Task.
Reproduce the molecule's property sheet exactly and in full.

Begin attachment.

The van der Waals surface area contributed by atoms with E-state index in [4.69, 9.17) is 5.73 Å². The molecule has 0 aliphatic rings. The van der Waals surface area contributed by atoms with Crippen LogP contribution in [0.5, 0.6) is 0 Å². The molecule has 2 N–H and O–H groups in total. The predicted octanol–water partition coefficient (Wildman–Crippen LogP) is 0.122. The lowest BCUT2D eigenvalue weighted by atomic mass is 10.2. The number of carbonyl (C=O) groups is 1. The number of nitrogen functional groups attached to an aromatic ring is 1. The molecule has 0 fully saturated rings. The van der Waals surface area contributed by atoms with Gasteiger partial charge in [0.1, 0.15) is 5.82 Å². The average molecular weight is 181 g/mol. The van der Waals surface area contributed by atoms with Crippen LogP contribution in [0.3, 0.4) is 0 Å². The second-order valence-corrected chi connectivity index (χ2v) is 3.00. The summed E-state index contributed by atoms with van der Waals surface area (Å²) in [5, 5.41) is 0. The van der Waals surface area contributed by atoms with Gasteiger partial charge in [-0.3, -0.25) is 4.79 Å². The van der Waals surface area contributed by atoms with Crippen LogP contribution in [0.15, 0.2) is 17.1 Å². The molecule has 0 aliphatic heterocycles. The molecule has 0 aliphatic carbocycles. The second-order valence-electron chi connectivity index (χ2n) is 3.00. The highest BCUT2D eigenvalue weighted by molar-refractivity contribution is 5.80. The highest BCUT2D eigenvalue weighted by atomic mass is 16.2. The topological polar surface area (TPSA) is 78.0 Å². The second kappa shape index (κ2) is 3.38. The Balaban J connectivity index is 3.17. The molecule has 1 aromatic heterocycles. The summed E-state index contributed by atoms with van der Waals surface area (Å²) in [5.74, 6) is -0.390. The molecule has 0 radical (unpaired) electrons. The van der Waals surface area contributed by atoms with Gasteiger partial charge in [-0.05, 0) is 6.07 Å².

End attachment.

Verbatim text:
The van der Waals surface area contributed by atoms with E-state index in [4.69, 9.17) is 5.73 Å². The molecule has 0 aliphatic rings. The van der Waals surface area contributed by atoms with Crippen LogP contribution in [0.5, 0.6) is 0 Å². The molecule has 2 N–H and O–H groups in total. The predicted octanol–water partition coefficient (Wildman–Crippen LogP) is 0.122. The lowest BCUT2D eigenvalue weighted by atomic mass is 10.2. The number of carbonyl (C=O) groups is 1. The number of nitrogen functional groups attached to an aromatic ring is 1. The molecule has 0 fully saturated rings. The van der Waals surface area contributed by atoms with Gasteiger partial charge in [0.1, 0.15) is 5.82 Å². The average molecular weight is 181 g/mol. The van der Waals surface area contributed by atoms with Crippen LogP contribution in [0.3, 0.4) is 0 Å². The second-order valence-corrected chi connectivity index (χ2v) is 3.00. The summed E-state index contributed by atoms with van der Waals surface area (Å²) in [5, 5.41) is 0. The van der Waals surface area contributed by atoms with Gasteiger partial charge in [-0.3, -0.25) is 4.79 Å². The van der Waals surface area contributed by atoms with Crippen LogP contribution in [0.15, 0.2) is 17.1 Å². The molecule has 0 aliphatic heterocycles. The molecule has 0 aliphatic carbocycles. The second-order valence-electron chi connectivity index (χ2n) is 3.00. The highest BCUT2D eigenvalue weighted by molar-refractivity contribution is 5.80. The highest BCUT2D eigenvalue weighted by atomic mass is 16.2. The topological polar surface area (TPSA) is 78.0 Å². The second kappa shape index (κ2) is 3.38. The Balaban J connectivity index is 3.17. The molecule has 1 aromatic heterocycles. The summed E-state index contributed by atoms with van der Waals surface area (Å²) in [5.74, 6) is -0.390. The molecule has 0 radical (unpaired) electrons. The van der Waals surface area contributed by atoms with Gasteiger partial charge in [-0.05, 0) is 6.07 Å².